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Jazz Lovers Series: Hugh Hefner

Jazz Lovers Series: Hugh Hefner
Jeff Fitzgerald, Genius By

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It could be said that the Playboy Empire is as well-known for the furtherance of Jazz as it is for the depiction of young ladies in various states of undress.
If, for some reason, one were to make a list of the most famous and influential lovers of Our Music, one would find it a Sisyphean task. Jazz lovers come in all shapes and sizes, and from all walks of life. One would find us well represented across the entire spectrum of society, from sports to entertainment to politics and then back to sports because frankly, I've had enough politics for one lifetime lately.

But then.

While there are a myriad of Jazz fans represented all across our culture, some names stand out. As previously profiled here, there is Academy Award winning director and actor Clint Eastwood. There is NBA all-time scoring leader Kareen Abdul Jabbar. And most people don't know that Santa Claus (Father Christmas, to our British friends) routinely delivers presents all over the world to the soundtrack of Coltrane's Live At the Village Vanguard CD box set. Then, there is the inestimable Hugh Hefner.

Best known as the founder of Playboy magazine, Hefner has espoused Our Music as the soundtrack of the Good Life since the 1950s. It could be said that the Playboy Empire is as well-known for the furtherance of Jazz as it is for the depiction of young ladies in various states of undress. It certainly has been said, and by no less than Your Own Personal Genius, so there.

Hugh Marston Hefner was born on April 9*, 1926, in Chicago, Illinois, to a couple of teachers. He was raised in a conservative Midwest Methodist household, which is a fancy way of saying boring. It is little wonder he sought out a livelier life filled with kicks later on, after serving as a writer for an Army newspaper during World War II. Once out of the Army, Hefner went to work for Esquire magazine as a copywriter, leaving in 1952 after a dispute over a $5 raise (which was good money in those days).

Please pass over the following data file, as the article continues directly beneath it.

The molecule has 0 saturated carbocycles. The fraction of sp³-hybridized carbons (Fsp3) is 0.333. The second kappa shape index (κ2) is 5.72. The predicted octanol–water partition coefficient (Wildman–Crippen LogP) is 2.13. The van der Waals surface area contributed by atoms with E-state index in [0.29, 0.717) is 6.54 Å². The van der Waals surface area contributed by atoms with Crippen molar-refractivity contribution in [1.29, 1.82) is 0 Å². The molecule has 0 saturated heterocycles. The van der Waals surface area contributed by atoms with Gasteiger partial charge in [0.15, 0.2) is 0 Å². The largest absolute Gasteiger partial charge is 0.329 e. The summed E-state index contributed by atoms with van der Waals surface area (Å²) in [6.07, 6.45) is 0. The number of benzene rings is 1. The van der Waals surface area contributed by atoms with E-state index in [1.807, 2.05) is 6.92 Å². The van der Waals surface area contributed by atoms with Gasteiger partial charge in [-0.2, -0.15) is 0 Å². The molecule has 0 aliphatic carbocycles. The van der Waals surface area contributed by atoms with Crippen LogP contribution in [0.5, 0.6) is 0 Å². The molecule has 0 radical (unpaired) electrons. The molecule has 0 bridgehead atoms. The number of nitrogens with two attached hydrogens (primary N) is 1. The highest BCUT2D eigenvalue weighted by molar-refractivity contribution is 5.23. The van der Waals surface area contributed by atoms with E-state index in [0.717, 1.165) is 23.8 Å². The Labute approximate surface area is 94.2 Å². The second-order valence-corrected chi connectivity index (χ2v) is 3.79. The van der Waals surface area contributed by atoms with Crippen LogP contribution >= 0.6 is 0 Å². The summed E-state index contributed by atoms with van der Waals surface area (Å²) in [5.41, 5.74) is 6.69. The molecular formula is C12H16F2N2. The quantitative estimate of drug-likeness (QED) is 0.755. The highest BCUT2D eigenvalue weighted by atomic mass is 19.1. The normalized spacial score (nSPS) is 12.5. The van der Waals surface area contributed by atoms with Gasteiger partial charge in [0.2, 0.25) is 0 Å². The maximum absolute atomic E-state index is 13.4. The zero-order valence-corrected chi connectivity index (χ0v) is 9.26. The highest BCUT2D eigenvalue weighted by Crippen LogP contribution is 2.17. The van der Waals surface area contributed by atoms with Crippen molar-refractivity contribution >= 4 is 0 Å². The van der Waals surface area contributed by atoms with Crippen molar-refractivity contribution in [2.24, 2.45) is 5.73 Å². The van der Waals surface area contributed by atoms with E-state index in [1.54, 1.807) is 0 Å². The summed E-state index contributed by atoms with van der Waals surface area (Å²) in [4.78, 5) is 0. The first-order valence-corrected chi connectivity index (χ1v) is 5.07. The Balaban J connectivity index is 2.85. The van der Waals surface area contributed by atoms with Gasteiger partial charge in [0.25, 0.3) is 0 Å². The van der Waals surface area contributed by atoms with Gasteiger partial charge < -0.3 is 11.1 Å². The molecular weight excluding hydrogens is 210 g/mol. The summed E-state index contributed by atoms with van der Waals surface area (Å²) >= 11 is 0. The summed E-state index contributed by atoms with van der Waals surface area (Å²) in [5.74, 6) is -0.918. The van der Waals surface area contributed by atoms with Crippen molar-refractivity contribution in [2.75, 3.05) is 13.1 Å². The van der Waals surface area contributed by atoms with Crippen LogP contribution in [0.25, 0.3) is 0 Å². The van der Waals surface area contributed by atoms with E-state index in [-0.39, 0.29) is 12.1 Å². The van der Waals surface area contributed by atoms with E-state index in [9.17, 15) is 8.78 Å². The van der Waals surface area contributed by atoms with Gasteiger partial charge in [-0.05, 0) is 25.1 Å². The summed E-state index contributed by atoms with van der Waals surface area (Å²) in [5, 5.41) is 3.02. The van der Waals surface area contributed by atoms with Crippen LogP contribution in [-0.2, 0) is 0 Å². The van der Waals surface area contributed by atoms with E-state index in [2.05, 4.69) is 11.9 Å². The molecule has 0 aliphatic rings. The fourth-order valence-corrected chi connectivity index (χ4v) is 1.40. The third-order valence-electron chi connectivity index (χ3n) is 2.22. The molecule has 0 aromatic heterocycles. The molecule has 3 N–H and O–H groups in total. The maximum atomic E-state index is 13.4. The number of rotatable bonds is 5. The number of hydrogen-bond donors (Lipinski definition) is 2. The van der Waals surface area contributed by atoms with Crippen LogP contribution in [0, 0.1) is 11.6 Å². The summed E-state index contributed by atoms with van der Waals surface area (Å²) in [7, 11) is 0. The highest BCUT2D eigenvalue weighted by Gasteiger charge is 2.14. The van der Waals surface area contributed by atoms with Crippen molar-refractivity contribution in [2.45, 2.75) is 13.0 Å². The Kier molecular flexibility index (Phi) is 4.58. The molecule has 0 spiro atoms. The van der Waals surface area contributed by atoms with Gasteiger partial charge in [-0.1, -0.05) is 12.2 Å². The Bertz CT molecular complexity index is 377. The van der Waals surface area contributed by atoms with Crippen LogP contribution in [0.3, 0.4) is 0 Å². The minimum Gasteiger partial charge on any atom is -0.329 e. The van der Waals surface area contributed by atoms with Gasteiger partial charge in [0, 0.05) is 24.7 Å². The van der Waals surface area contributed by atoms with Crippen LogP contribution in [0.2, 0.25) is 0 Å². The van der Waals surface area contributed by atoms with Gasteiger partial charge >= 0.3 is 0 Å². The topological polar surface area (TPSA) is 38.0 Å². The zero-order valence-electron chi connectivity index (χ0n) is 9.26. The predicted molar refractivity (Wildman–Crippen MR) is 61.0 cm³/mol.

Raising $8,000 from investors (including $1,000 from his mother), Hefner started Playboy magazine. The original name of the magazine was supposed to be Stag Party, but Hefner decided against that after learning that this was also the original title of National Geographic magazine**. The premier issue sold over 50,000 copies and featured nude pictures from Marilyn Monroe's 1949 calendar as the first of what would become an iconic centerfold.

Right from the beginning, Hefner envisioned Playboy as a lifestyle magazine for the American male in a prosperous nation that had just come out of a long Depression and a massive world war. Playboy's readers would be tuned in to all aspects of the Good Life at the dawn of the Golden Age of American Culture. The playboy of the title would be a man of refined and discerning tastes, and one who enjoyed looking at women who themselves enjoyed being looked at. By modern standards, the nudes of Playboy are almost quaint. But they represented a considerable departure from the pre-war attitudes towards sex and nudity. Pornography certainly existed before the war—the first pornographic film was made in 1915—but Playboy strove to take the female nude out of the realm of the brown- paper-wrapper crowd and return it, if not to the place of great art where it had existed in Europe for centuries, a place in society more befitting natural beauty.

Playboy's models were fresh-faced girl next door types, not the kind of women normally associated with posing nude. And that's one of the things that made Hef's magazine stand out. Sex was supposed to be fun, to be normal, natural, and celebrated, and the female form with it. Playboy was, in many ways, the shot across the bow at the beginning of the sexual revolution. Playboy was not just about the nudes, though they were what came to most strongly identify with the magazine. There was also the quality of the writing, featuring serious prose, in-depth interviews with important figures of the day, and top flight fiction from the start. The old joke about Playboy, "I only read it for the articles," wasn't necessarily just an excuse.

But what the hell does all this have to do with Jazz?

I'm glad you asked. In this invented lifestyle for the modern age, Hef decided that Jazz was the go-to soundtrack. Jazz was the hippest music around, and had been for decades. It is not a far reach to think that Hef may have been exposed to Jazz in his early upbringing, as Chicago was once briefly the epicenter of Our Music. Though Bix Beiderbecke and the vaunted Wolverines were gone by the time Hef was a child, there was still enough Jazz in the air to enliven even a young Hef's drab, sepia-toned world.

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